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Vol. 31, No. 2

Judicial independence: Civic education is key

by Michelle A. Behnke

In my home state, the headlines have recently been filled with stories of courts being closed during certain hours or judges emptying trash cans because janitorial workers had been cut to reduce budgets. Not long ago, national newspapers carried the news of a gruesome discovery when two family members of a federal judge in Chicago were found murdered in their home. There have been similar stories of violence with incidents in Atlanta, Los Angeles, and Reno. Judges have also come under attack by politicians, most notably, the verbal attacks against judges who decided parts of the Schiavo cases.

Escalating violence against judges, pressure to limit or curtail judicial discretion and independence, and an unwillingness to properly fund our judiciary are all working to weaken our judicial system. Some of these acts are intentional, and some are the result of neglect and lack of knowledge.

Lawyers and judges, especially those active in bar activities, know the importance of the judicial branch. We’ve read hundreds of articles analogizing our system of government to a three-legged stool with each branch of government—judicial, legislative, and executive—identified as one of the important legs of the stool. We in the profession know how critical our judicial branch is, but how do we effectively communicate that to the public? Bar associations, large and small, have undertaken efforts to support proper funding of the judiciary and the fundamental precept of judicial independence.

Even though we hold these truths to be self-evident, the general public does not seem to embrace these truths. As lawyers, we rely on words to communicate every day with our clients, opposing counsel, judges, juries, and the media. We know when we need to break down concepts or use demonstrative evidence to get our point across. I think that the importance of a strong, independent, well-funded judiciary and the value of our judicial system are perfect opportunities for just such demonstrative evidence. One thing is for sure—simply repeating key phrases or saying them louder is not the solution.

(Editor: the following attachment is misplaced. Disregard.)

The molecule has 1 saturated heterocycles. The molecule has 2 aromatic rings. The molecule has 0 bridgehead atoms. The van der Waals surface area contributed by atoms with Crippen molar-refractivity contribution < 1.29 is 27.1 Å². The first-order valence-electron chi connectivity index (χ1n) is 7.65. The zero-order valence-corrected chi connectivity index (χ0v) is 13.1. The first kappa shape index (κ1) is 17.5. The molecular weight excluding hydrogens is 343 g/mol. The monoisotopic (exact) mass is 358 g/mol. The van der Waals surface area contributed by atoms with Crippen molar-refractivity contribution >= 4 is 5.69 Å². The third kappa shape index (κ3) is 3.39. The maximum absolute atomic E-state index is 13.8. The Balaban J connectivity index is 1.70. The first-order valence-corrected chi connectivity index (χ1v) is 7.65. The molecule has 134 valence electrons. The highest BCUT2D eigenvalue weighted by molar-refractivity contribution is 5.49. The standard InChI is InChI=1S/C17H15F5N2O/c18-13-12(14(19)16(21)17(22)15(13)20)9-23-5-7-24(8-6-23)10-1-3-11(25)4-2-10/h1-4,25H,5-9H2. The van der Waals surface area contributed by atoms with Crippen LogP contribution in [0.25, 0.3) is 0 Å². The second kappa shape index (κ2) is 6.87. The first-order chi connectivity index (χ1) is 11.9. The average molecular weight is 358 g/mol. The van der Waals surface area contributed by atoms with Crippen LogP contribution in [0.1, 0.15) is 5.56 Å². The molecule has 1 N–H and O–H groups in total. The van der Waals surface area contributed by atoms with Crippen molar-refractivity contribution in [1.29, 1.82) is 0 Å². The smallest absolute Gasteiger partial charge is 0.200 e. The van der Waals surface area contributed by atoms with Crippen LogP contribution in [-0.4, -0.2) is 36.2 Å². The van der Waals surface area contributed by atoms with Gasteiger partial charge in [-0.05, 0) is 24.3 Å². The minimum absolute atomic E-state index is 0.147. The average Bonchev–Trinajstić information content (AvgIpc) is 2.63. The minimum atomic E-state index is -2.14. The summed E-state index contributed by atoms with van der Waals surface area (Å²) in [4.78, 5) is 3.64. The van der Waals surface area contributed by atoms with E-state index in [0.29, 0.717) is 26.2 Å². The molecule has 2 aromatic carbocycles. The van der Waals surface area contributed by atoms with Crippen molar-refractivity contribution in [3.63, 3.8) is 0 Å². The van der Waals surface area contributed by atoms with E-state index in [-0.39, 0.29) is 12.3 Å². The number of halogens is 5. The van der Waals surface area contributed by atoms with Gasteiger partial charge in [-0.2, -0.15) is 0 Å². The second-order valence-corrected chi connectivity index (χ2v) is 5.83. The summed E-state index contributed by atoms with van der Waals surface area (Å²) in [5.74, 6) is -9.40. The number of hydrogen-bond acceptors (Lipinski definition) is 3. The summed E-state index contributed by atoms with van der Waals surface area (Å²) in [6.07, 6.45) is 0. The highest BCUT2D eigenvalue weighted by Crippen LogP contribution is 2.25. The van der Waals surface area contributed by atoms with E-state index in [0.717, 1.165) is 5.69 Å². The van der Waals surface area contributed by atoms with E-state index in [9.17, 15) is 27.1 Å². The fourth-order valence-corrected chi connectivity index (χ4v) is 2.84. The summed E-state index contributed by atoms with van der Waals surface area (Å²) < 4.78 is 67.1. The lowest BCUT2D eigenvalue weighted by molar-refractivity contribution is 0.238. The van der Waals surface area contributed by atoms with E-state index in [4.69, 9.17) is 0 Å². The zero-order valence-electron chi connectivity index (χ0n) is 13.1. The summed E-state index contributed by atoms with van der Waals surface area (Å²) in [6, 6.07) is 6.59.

If we can’t help the public understand the value of the judicial branch, they will not be willing to support it through funding, serve their proper role on juries, or trust the decisions that come from the system. That lack of trust and support is the beginning of the end.

It sounds trite, but I believe that education about our judicial system and the role of judges and juries must be a lifelong process. It must start early as part of grade school education. It must continue in high school, college, and into adulthood. In these educational efforts, we have to do more than recite the facts regarding the constitutional creation of the three branches of government. We have to bring the judicial system to life. We have to point out the pitfalls of judges being beholden to political parties or campaign contributors, or simply making the popular decision in spite of law and precedent. We have to bring to life the heroic decisions our courts have made over the years. We have to make this legal system and the judiciary real for the public. “Virtual understanding” will not do.

I believe that bar associations are critical to solving the problem. The sheer number of lawyers within bar associations provides an incredible base of people to spread the message and connect with the people in their communities. Many associations already have extensive law-related education programming. Now more than ever, associations and bar leaders need to connect with educators and the public to ensure a fundamental understanding of what a strong, independent judiciary means to them personally. We need to make the judicial branch come alive, help people see it, feel it, touch it, smell it, and hear it. It must be real and concrete.

We must increase our efforts in this critical area. I hope as bar leaders you will evaluate your ongoing education activities and programs and look to the ABA to supplement or augment those programs. There are programs out there to address any audience, kindergarten to adult. The resources available through the ABA might just be the spark you need to tackle this thorny issue.

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